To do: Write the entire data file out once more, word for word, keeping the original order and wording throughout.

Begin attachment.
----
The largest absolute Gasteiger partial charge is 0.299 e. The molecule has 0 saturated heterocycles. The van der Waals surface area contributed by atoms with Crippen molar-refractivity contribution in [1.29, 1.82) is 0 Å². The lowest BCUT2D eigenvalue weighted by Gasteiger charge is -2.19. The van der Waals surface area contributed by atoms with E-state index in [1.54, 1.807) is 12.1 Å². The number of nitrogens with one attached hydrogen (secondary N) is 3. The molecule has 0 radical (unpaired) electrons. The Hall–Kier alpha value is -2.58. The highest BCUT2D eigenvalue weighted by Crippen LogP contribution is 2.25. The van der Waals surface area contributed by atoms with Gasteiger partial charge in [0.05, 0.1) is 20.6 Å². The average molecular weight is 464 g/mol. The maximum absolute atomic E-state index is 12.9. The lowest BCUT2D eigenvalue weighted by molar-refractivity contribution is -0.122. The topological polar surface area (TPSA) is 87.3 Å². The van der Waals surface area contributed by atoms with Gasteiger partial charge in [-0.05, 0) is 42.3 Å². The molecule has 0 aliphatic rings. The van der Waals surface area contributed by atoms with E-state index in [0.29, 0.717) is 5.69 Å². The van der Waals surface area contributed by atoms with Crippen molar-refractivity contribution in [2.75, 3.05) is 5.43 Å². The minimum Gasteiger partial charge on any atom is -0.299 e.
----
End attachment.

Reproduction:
The largest absolute Gasteiger partial charge is 0.299 e. The molecule has 0 saturated heterocycles. The van der Waals surface area contributed by atoms with Crippen molar-refractivity contribution in [1.29, 1.82) is 0 Å². The lowest BCUT2D eigenvalue weighted by Gasteiger charge is -2.19. The van der Waals surface area contributed by atoms with E-state index in [1.54, 1.807) is 12.1 Å². The number of nitrogens with one attached hydrogen (secondary N) is 3. The molecule has 0 radical (unpaired) electrons. The Hall–Kier alpha value is -2.58. The highest BCUT2D eigenvalue weighted by Crippen LogP contribution is 2.25. The van der Waals surface area contributed by atoms with Gasteiger partial charge in [0.05, 0.1) is 20.6 Å². The average molecular weight is 464 g/mol. The maximum absolute atomic E-state index is 12.9. The lowest BCUT2D eigenvalue weighted by molar-refractivity contribution is -0.122. The topological polar surface area (TPSA) is 87.3 Å². The van der Waals surface area contributed by atoms with Gasteiger partial charge in [-0.05, 0) is 42.3 Å². The molecule has 0 aliphatic rings. The van der Waals surface area contributed by atoms with E-state index in [0.29, 0.717) is 5.69 Å². The van der Waals surface area contributed by atoms with Crippen molar-refractivity contribution in [2.75, 3.05) is 5.43 Å². The minimum Gasteiger partial charge on any atom is -0.299 e.